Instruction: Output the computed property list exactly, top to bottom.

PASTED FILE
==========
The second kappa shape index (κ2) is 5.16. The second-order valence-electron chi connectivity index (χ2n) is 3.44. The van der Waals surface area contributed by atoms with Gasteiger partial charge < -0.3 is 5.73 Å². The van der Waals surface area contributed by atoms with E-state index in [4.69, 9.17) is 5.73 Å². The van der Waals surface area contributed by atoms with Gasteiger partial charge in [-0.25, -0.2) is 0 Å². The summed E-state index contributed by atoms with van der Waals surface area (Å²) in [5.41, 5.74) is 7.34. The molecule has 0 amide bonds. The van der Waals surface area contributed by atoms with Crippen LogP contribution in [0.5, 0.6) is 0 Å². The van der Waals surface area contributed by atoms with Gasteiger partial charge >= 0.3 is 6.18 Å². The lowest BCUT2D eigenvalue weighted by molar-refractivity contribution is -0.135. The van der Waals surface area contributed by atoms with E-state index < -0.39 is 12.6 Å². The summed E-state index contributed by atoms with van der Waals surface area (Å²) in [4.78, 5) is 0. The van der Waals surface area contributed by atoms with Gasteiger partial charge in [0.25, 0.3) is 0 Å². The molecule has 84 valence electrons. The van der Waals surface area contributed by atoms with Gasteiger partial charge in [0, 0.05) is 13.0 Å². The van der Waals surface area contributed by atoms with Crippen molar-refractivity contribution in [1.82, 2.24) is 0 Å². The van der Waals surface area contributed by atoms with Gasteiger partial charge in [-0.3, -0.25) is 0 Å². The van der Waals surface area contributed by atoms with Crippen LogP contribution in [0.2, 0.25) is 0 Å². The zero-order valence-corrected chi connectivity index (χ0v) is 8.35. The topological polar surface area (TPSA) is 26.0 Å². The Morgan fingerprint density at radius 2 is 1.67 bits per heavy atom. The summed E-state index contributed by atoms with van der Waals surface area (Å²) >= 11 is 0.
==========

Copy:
The second kappa shape index (κ2) is 5.16. The second-order valence-electron chi connectivity index (χ2n) is 3.44. The van der Waals surface area contributed by atoms with Gasteiger partial charge < -0.3 is 5.73 Å². The van der Waals surface area contributed by atoms with E-state index in [4.69, 9.17) is 5.73 Å². The van der Waals surface area contributed by atoms with Gasteiger partial charge in [-0.25, -0.2) is 0 Å². The summed E-state index contributed by atoms with van der Waals surface area (Å²) in [5.41, 5.74) is 7.34. The molecule has 0 amide bonds. The van der Waals surface area contributed by atoms with Crippen LogP contribution in [0.5, 0.6) is 0 Å². The van der Waals surface area contributed by atoms with Gasteiger partial charge >= 0.3 is 6.18 Å². The lowest BCUT2D eigenvalue weighted by molar-refractivity contribution is -0.135. The van der Waals surface area contributed by atoms with E-state index < -0.39 is 12.6 Å². The summed E-state index contributed by atoms with van der Waals surface area (Å²) in [4.78, 5) is 0. The van der Waals surface area contributed by atoms with Gasteiger partial charge in [0.25, 0.3) is 0 Å². The molecule has 84 valence electrons. The van der Waals surface area contributed by atoms with Gasteiger partial charge in [0, 0.05) is 13.0 Å². The van der Waals surface area contributed by atoms with Crippen molar-refractivity contribution in [1.82, 2.24) is 0 Å². The van der Waals surface area contributed by atoms with Gasteiger partial charge in [-0.3, -0.25) is 0 Å². The van der Waals surface area contributed by atoms with Crippen LogP contribution in [0.2, 0.25) is 0 Å². The zero-order valence-corrected chi connectivity index (χ0v) is 8.35. The topological polar surface area (TPSA) is 26.0 Å². The Morgan fingerprint density at radius 2 is 1.67 bits per heavy atom. The summed E-state index contributed by atoms with van der Waals surface area (Å²) >= 11 is 0.